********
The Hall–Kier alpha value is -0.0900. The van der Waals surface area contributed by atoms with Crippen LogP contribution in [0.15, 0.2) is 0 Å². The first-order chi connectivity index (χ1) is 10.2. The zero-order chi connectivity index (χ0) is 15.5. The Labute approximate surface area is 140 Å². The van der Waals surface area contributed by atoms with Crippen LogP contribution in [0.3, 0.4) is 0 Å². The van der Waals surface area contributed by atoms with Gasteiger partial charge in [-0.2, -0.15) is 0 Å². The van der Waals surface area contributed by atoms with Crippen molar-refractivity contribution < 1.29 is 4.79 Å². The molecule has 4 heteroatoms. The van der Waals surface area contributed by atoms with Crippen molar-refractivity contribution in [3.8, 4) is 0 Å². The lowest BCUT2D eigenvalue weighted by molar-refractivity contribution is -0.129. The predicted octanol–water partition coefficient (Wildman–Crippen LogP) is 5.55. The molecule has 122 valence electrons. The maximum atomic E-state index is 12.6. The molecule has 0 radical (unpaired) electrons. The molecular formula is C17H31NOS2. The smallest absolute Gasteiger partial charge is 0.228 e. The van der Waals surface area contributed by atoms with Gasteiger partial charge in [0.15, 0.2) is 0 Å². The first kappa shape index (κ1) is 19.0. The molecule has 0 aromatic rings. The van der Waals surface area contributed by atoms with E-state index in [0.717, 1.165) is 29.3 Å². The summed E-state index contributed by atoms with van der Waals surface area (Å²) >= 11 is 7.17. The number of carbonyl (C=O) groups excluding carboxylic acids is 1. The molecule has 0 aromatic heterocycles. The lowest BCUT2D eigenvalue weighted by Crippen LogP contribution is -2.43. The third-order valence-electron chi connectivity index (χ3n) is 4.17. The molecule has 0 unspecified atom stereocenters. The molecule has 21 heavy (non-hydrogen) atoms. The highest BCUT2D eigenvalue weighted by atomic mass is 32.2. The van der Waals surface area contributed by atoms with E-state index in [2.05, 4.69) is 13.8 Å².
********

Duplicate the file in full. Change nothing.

The Hall–Kier alpha value is -0.0900. The van der Waals surface area contributed by atoms with Crippen LogP contribution in [0.15, 0.2) is 0 Å². The first-order chi connectivity index (χ1) is 10.2. The zero-order chi connectivity index (χ0) is 15.5. The Labute approximate surface area is 140 Å². The van der Waals surface area contributed by atoms with Crippen LogP contribution in [0.3, 0.4) is 0 Å². The van der Waals surface area contributed by atoms with Gasteiger partial charge in [-0.2, -0.15) is 0 Å². The van der Waals surface area contributed by atoms with Crippen molar-refractivity contribution < 1.29 is 4.79 Å². The molecule has 4 heteroatoms. The van der Waals surface area contributed by atoms with Crippen molar-refractivity contribution in [3.8, 4) is 0 Å². The lowest BCUT2D eigenvalue weighted by molar-refractivity contribution is -0.129. The predicted octanol–water partition coefficient (Wildman–Crippen LogP) is 5.55. The molecule has 122 valence electrons. The maximum atomic E-state index is 12.6. The molecule has 0 radical (unpaired) electrons. The molecular formula is C17H31NOS2. The smallest absolute Gasteiger partial charge is 0.228 e. The van der Waals surface area contributed by atoms with Gasteiger partial charge in [0.15, 0.2) is 0 Å². The first kappa shape index (κ1) is 19.0. The molecule has 0 aromatic rings. The van der Waals surface area contributed by atoms with E-state index in [0.717, 1.165) is 29.3 Å². The summed E-state index contributed by atoms with van der Waals surface area (Å²) >= 11 is 7.17. The number of carbonyl (C=O) groups excluding carboxylic acids is 1. The molecule has 0 aromatic heterocycles. The lowest BCUT2D eigenvalue weighted by Crippen LogP contribution is -2.43. The third-order valence-electron chi connectivity index (χ3n) is 4.17. The molecule has 0 unspecified atom stereocenters. The molecule has 21 heavy (non-hydrogen) atoms. The highest BCUT2D eigenvalue weighted by atomic mass is 32.2. The van der Waals surface area contributed by atoms with E-state index in [2.05, 4.69) is 13.8 Å².